Application and Futuremark Performance

While the Intel Core i7-720QM in our Envy 17 is a well known quantity by now, it's still nice to get a feel for how this overall system performs, and we're happy to be getting updated results from the AMD Mobility Radeon HD 5850 into our suite. (We did look at MSI's GX640 back in June, but that used a dual-core i5-430M and 5850, and we don't have it for running updated results with our revised benchmark suite.)

It's true, the Envy 17 with its i7-720QM comes in last in nearly all our tests, but that's not entirely fair. These numbers are still very high, and in some cases the Envy 17 is able to outpace machines equipped with the slightly faster 820QM. If we were to include results of lower-end notebooks, the Envy would place quite a bit higher.

Unfortunately, the 5850 remains consistently last in our charts and loses to the last-gen NVIDIA GeForce GTX 280M at every turn. In some cases it's not a huge difference, though, and we suspect that if the 5850 in the Envy 17 was clocked at spec instead of below that it might be able to close the gap.

Now let's see how it fares in real games.

Touring the HP Envy 17 High and Ultra Gaming Settings
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  • xype - Thursday, December 16, 2010 - link

    "See, this is what we're talking about when we say we want to see better screens in notebooks. Now we just wish we could get these kinds of panels without having to constantly buy premium-grade hardware."

    In other words, you want premium-grade hardware without having to buy premium-grade hardware. I guess this is why the PC manufacturer's market is in such a bad shape—because they all try to cater to people who are unwilling to spend money.
  • dustcrusher - Thursday, December 16, 2010 - link

    Maybe I misread the instructions on my Jump to Conclusions Mat, but I figured they meant something a little different: "why do we have to buy top-end everything just to get a quality display? Can't we just pay extra for a normal laptop with a really nice screen?"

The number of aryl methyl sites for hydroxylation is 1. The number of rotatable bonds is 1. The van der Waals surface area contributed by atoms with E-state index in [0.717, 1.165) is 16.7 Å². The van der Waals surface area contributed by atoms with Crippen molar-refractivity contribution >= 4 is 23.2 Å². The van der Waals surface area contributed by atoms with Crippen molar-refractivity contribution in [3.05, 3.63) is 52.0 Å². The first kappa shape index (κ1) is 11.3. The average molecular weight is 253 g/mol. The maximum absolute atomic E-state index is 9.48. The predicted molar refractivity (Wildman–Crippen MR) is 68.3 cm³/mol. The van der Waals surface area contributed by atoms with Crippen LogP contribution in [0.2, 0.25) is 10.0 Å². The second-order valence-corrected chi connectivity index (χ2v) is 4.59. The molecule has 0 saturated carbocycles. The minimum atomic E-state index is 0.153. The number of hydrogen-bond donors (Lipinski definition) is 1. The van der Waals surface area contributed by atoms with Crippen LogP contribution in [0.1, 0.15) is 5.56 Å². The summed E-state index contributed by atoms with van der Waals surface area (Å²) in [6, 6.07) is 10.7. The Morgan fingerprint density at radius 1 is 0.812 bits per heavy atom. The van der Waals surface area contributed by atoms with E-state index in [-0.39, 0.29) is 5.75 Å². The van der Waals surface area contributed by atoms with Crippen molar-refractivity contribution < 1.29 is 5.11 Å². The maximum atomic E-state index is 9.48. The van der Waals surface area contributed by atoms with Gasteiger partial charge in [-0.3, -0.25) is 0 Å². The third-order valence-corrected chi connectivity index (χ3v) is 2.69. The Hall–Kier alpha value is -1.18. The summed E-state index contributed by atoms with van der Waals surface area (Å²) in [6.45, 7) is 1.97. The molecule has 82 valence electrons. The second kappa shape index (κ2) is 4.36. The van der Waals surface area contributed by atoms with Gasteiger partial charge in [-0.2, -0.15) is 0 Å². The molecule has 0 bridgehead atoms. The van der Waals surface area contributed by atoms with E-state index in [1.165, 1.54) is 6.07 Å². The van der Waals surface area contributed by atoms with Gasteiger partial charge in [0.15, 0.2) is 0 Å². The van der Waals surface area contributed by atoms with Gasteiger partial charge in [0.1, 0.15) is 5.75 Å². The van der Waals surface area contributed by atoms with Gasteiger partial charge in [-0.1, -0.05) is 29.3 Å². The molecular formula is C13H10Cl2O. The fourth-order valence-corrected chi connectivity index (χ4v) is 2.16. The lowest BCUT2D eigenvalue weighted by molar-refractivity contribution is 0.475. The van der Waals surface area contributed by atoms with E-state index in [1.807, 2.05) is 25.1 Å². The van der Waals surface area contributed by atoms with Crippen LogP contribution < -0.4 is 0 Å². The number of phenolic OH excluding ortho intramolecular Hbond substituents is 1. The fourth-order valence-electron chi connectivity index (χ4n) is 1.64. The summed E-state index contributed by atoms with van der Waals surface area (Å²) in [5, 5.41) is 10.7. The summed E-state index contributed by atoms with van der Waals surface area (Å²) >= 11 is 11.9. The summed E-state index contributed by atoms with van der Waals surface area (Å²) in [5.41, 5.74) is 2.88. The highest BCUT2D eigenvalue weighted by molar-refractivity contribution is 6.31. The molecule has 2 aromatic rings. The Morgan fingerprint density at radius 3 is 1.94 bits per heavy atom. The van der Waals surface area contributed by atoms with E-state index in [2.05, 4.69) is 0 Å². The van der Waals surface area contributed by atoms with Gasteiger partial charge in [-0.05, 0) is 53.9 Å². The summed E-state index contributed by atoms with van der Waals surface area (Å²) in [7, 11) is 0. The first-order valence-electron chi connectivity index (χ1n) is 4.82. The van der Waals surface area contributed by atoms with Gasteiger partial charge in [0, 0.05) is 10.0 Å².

It's a fair question. Surely there is a way to offer a high-quality display for an additional cost that is reasonable to manufacturer and consumer.
  • JarredWalton - Thursday, December 16, 2010 - link

    Yes, precisely. And of course there's a way to offer better displays without the price being substantially higher; one has only to look at the numerous IPS HDTVs priced below $1000 to see that it's possible. Unfortunately, most laptop companies don't appear interested in anything but minimum cost, unless you're buying a premium product in which case you get higher costs on everything. :-\
  • Netopia - Thursday, December 16, 2010 - link

    I've done IT work for about 20 years and have owned and/or used dozens of laptops. I bought the Envy 17 when there was a $400 off coupon (if you upgraded to the Core i7). I've got a couple of regrets:

    I wish I had not used the coupon and just gotten a Core i5 for the same price. Battery life is HORRIBLE.

    I wish I had actually seen this laptop in real life and tested it first. The track pad is the absolute WORST I've ever used. Depressing one or the other of the 'buttons' (which is really just flexing the bottom left or right of the track pad) takes significant effort compared to any other track pad I've used.

    I'm left handed, so I tend to use more of the left side of the pad when scrolling, and I do tap or double tap quite a bit when surfing. The upper left corner is actually a button of sorts too. If you double click this area it turns off the track pad! I can't tell you how many times I've inadvertently turned the pad off without realizing it. In the past on other laptops I've also used this area to set up a gesture for a middle click, but it's already reserved on this laptop.